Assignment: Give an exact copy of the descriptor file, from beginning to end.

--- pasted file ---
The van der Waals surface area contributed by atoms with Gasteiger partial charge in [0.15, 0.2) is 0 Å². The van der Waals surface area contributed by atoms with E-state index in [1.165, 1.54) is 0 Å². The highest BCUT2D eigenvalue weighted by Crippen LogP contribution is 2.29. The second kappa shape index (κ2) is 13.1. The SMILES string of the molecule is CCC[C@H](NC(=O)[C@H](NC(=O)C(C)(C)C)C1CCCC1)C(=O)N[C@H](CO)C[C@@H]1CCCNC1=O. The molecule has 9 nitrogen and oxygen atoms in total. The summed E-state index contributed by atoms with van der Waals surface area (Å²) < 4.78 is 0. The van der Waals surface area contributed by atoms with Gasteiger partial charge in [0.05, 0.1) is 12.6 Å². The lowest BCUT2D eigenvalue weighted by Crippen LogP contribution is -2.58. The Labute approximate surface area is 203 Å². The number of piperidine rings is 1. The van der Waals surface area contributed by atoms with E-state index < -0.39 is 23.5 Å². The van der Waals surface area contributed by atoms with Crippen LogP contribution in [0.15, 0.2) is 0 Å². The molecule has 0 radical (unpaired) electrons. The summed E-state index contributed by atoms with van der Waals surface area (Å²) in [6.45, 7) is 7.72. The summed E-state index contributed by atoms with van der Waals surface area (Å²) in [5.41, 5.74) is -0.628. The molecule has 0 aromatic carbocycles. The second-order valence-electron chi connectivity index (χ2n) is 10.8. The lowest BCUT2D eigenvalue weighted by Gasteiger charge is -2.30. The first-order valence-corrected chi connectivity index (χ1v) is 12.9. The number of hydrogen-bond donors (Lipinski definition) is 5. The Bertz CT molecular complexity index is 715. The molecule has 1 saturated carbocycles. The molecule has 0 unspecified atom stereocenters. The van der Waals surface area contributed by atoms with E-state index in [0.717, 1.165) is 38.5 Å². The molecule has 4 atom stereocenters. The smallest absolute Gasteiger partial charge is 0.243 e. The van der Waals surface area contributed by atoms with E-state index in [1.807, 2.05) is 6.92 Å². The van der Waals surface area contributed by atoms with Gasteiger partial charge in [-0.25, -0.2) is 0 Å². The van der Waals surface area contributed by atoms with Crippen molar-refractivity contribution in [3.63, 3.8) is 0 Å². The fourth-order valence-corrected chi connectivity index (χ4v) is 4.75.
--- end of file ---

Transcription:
The van der Waals surface area contributed by atoms with Gasteiger partial charge in [0.15, 0.2) is 0 Å². The van der Waals surface area contributed by atoms with E-state index in [1.165, 1.54) is 0 Å². The highest BCUT2D eigenvalue weighted by Crippen LogP contribution is 2.29. The second kappa shape index (κ2) is 13.1. The SMILES string of the molecule is CCC[C@H](NC(=O)[C@H](NC(=O)C(C)(C)C)C1CCCC1)C(=O)N[C@H](CO)C[C@@H]1CCCNC1=O. The molecule has 9 nitrogen and oxygen atoms in total. The summed E-state index contributed by atoms with van der Waals surface area (Å²) < 4.78 is 0. The van der Waals surface area contributed by atoms with Gasteiger partial charge in [0.05, 0.1) is 12.6 Å². The lowest BCUT2D eigenvalue weighted by Crippen LogP contribution is -2.58. The Labute approximate surface area is 203 Å². The number of piperidine rings is 1. The van der Waals surface area contributed by atoms with E-state index < -0.39 is 23.5 Å². The van der Waals surface area contributed by atoms with Crippen LogP contribution in [0.15, 0.2) is 0 Å². The molecule has 0 radical (unpaired) electrons. The summed E-state index contributed by atoms with van der Waals surface area (Å²) in [6.45, 7) is 7.72. The summed E-state index contributed by atoms with van der Waals surface area (Å²) in [5.41, 5.74) is -0.628. The molecule has 0 aromatic carbocycles. The second-order valence-electron chi connectivity index (χ2n) is 10.8. The lowest BCUT2D eigenvalue weighted by Gasteiger charge is -2.30. The first-order valence-corrected chi connectivity index (χ1v) is 12.9. The number of hydrogen-bond donors (Lipinski definition) is 5. The Bertz CT molecular complexity index is 715. The molecule has 1 saturated carbocycles. The molecule has 0 unspecified atom stereocenters. The van der Waals surface area contributed by atoms with E-state index in [0.717, 1.165) is 38.5 Å². The molecule has 4 atom stereocenters. The smallest absolute Gasteiger partial charge is 0.243 e. The van der Waals surface area contributed by atoms with E-state index in [1.807, 2.05) is 6.92 Å². The van der Waals surface area contributed by atoms with Gasteiger partial charge in [-0.25, -0.2) is 0 Å². The van der Waals surface area contributed by atoms with Crippen molar-refractivity contribution in [3.63, 3.8) is 0 Å². The fourth-order valence-corrected chi connectivity index (χ4v) is 4.75.